Prostate Cancer: Symptoms and Treatments

What is Prostate Cancer?

Prostate cancer is cancer that occurs in the prostate — a small walnut-shaped gland in men that produces the seminal fluid that nourishes and transports sperm.

Prostate cancer is one of the most common types of cancer in men. Usually prostate cancer grows slowly and is initially confined to the prostate gland, where it may not cause serious harm. However, while some types of prostate cancer grow slowly and may need minimal or even no treatment, other types are aggressive and can spread quickly.

Prostate cancer that’s detected early — when it’s still confined to the prostate gland— has a better chance of successful treatment.

 

Symptoms of Prostate Cancer

 

  • frequent urges to urinate, including at night
  • difficulty commencing and maintaining urination
  • blood in the urine
  • painful urination and, less commonly, ejaculation
  • difficulty achieving or maintaining an erection may be difficult

Treatments

Early Stage Treatments

 

  • Watchful waiting or monitoring: PSA blood levels are regularly checked, but there is no immediate action. The risk of side-effects sometimes outweighs the need for immediate treatment for this slow-developing cancer.
  • Radical prostatectomy: The prostate is surgically removed. Traditional surgery requires a hospital stay of up to 10 days, with a recovery time of up to 3 months. Robotic keyhole surgery involves a shorter hospitalization and recovery period, but it can be more expensive. Patients should speak to their insurer about coverage.
  • Brachytherapy: Radioactive seeds are implanted into the prostate to deliver targeted radiation treatment.
  • Conformal radiation therapy: Radiation beams are shaped so that the region where they overlap is as close to the same shape as the organ or region that requires treatment. This minimizes healthy tissue exposure to radiation.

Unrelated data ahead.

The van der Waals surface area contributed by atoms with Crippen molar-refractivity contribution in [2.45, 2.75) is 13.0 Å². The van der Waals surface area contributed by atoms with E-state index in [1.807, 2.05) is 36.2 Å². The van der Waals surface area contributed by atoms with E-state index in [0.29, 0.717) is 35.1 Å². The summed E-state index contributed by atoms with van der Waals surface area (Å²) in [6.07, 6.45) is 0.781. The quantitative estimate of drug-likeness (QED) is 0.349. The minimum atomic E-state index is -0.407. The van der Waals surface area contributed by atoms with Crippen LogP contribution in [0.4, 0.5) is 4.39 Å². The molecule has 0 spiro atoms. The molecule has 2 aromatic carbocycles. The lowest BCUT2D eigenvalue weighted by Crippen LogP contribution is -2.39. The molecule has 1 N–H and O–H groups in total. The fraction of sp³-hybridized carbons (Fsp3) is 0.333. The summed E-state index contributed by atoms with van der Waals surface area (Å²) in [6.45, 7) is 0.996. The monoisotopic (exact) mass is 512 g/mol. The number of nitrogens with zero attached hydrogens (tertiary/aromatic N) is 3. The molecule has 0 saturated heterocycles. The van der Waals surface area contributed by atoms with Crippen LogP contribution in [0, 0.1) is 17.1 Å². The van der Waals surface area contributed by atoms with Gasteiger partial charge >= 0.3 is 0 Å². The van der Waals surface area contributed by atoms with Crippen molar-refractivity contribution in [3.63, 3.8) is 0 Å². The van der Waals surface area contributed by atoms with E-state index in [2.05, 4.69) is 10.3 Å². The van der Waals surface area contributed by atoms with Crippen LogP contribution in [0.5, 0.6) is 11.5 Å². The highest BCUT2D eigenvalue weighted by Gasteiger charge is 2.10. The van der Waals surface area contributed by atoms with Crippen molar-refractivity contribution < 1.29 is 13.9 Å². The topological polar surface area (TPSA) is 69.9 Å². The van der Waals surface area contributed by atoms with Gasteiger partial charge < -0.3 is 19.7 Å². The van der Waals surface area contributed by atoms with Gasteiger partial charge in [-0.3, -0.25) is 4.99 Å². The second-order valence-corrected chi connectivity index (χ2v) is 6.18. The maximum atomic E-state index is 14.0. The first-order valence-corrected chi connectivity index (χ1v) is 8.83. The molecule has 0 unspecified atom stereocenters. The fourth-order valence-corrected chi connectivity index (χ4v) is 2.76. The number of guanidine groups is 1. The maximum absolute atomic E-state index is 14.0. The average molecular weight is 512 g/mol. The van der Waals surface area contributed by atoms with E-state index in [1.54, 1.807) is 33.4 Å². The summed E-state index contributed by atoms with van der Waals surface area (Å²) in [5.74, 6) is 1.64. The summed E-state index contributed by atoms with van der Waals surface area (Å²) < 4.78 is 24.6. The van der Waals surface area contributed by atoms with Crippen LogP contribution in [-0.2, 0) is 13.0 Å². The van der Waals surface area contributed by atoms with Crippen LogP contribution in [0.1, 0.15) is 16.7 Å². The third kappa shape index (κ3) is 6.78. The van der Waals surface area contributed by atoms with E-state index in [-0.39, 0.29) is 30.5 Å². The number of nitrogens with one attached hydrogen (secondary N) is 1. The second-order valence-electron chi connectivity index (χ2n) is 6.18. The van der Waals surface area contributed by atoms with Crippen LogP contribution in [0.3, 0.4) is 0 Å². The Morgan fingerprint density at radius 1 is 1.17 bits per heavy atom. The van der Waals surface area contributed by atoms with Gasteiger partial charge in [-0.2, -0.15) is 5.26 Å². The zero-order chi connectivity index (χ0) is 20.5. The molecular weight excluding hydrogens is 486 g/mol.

• Intensity modulated radiation therapy: Beams with variable intensity are used. This is an advanced form of conformal radiation therapy.

In the early stages, patients may receive radiation therapy combined with hormone therapy for 4 to 6 months.

Treatment recommendations depend on individual cases. The patient should discuss all available options with their urologist or oncologist.

Advanced Stage Treatments

Advanced cancer is more aggressive and will have spread further throughout the body.

  • Chemotherapy may be recommended, as it can kill cancer cells around the body.
  • Androgen deprivation therapy (ADT), or androgen suppression therapy, is a hormone treatment that reduces the effect of androgen. Androgens are male hormones that can stimulate cancer growth. ADT can slow down and even stop cancer growth by reducing androgen levels.

The patient will likely need long-term hormone therapy.

Even if the hormone therapy stops working after a while, there may be other options. Participation in clinical trials is one option that a patient may wish to discuss with the doctor.

Radical prostatectomy is not currently an option for advanced cases, as it does not treat the cancer that has spread to other parts of the body.

 

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